Just two years after a nationwide push for progress and equality following the murder of George Floyd on May 25, 2020, little to no improvement seems to have been made to prevent workplace discrimination and harassment on jobsites, Construction Dive reports. Over 20 bias-motivated events, including nooses and racist graffiti, were reported on U.S. construction sites in 2020, a trend which many construction leaders tried to proactively address with campaigns and inclusive workplace initiatives.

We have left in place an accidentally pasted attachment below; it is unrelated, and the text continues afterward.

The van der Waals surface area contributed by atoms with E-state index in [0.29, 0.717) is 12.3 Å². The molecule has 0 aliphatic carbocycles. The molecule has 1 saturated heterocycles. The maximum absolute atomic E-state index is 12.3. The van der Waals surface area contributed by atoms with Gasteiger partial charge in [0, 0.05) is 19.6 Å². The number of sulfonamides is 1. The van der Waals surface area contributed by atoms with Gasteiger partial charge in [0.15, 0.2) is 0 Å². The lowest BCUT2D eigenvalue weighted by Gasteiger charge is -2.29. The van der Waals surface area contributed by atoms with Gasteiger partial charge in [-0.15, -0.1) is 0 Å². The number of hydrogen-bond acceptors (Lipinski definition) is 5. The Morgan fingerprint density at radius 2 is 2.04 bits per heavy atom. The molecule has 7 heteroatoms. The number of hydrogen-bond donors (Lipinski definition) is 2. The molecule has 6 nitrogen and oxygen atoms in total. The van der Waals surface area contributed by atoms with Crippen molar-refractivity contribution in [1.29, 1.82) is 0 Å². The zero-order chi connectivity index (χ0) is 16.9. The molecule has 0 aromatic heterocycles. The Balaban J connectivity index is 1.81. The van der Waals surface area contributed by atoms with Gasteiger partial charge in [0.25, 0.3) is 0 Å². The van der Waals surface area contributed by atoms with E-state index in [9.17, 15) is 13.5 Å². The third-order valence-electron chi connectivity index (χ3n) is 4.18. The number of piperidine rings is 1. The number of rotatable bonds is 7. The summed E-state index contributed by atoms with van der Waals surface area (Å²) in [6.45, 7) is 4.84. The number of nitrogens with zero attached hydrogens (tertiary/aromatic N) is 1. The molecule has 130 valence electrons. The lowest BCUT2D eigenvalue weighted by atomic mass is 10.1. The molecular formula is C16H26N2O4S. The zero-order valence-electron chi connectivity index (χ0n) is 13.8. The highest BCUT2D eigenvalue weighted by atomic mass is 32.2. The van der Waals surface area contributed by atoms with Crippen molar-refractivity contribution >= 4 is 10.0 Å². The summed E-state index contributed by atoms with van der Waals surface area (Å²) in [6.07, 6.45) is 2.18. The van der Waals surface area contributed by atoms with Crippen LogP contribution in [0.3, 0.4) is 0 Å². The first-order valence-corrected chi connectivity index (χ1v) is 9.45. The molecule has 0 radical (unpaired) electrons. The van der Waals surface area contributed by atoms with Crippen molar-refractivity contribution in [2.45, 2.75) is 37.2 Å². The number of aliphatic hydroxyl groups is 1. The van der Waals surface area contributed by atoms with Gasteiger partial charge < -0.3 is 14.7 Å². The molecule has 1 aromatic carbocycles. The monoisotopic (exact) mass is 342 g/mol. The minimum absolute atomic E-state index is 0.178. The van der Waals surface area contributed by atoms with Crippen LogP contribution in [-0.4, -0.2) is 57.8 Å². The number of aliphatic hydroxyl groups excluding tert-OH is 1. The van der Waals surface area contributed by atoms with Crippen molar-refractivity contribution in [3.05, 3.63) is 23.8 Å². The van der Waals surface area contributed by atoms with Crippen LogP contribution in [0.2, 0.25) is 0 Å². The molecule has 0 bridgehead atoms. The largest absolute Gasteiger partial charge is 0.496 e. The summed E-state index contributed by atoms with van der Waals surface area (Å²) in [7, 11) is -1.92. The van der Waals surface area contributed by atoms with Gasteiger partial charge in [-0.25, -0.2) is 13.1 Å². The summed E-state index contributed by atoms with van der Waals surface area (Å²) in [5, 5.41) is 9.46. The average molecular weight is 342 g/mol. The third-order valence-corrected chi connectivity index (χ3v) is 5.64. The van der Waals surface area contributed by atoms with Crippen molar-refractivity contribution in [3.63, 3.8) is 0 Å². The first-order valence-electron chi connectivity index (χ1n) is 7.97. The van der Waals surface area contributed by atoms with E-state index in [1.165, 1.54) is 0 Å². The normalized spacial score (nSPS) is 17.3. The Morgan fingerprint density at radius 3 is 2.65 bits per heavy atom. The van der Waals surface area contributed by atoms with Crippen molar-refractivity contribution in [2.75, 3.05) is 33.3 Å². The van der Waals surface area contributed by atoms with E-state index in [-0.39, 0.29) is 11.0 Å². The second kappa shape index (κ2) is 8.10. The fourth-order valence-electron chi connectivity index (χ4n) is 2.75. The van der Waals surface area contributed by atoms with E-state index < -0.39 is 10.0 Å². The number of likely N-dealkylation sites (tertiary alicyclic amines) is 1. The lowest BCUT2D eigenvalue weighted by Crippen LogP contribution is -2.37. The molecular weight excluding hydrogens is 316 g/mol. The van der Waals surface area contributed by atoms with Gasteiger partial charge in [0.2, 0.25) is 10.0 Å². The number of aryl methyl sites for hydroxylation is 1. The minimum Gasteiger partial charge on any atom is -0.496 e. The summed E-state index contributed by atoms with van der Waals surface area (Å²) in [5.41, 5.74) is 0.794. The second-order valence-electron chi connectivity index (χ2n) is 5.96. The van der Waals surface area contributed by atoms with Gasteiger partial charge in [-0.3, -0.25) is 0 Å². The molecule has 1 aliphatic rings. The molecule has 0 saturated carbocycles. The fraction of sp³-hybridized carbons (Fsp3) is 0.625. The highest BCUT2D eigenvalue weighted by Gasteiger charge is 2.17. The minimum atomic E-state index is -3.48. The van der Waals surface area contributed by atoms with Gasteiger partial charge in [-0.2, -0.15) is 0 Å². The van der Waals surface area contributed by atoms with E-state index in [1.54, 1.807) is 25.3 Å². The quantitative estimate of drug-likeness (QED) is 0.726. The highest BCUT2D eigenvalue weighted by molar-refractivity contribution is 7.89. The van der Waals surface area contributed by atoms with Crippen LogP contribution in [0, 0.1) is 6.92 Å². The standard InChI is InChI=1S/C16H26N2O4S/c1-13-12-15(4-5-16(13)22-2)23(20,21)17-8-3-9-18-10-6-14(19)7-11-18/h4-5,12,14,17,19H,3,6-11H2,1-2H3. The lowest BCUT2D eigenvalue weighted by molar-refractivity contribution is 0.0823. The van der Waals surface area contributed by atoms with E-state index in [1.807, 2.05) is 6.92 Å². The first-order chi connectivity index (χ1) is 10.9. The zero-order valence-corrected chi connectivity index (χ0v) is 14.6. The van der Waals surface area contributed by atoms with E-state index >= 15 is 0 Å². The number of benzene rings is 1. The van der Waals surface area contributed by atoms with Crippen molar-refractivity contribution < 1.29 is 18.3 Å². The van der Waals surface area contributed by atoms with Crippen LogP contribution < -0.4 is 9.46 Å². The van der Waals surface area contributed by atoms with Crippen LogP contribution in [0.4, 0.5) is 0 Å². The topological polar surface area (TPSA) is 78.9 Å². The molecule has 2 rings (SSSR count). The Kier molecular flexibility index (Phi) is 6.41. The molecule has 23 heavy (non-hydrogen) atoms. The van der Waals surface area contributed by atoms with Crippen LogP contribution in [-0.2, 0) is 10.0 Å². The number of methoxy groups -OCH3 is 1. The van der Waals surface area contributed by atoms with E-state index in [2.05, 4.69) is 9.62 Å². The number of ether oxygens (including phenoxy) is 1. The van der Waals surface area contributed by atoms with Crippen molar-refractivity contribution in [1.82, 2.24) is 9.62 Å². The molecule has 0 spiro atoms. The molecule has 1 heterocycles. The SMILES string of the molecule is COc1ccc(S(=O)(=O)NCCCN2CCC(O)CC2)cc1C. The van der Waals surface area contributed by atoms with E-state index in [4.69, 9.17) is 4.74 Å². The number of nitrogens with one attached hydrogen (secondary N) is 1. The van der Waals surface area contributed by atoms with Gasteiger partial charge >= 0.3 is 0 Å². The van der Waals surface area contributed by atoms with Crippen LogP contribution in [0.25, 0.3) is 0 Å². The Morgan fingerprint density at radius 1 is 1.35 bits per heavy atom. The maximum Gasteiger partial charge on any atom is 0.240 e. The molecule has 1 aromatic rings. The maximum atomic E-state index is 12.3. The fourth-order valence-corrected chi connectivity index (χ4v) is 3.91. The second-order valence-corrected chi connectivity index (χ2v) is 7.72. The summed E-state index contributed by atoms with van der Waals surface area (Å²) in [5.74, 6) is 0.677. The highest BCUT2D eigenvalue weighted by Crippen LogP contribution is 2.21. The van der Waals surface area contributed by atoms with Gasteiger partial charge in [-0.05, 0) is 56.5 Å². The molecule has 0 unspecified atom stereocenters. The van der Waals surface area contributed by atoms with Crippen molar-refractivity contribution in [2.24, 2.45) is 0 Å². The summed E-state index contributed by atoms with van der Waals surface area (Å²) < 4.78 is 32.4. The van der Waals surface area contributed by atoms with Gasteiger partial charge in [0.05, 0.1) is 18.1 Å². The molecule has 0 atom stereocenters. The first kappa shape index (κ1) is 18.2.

Just two years later, reports of hate crimes are still all too common on construction jobsites, particularly in an industry where 88% of workers are White and just 6% are Black compared to 12% in the general workforce.
By fall of 2021, six major contractors, including Turner, Mortenson and Gilbane, launched the inaugural Construction Inclusion Week to combat hate in the industry. More than 1,000 firms participated.
Yet, hate crimes continued to grab global headlines, including a high-profile case last year, where several nooses were found at an Amazon warehouse construction site in Connecticut.
While reports of incidents slowed last winter, in March, an employee at a subcontractor admitted hanging a noose at a Meta construction site in Utah.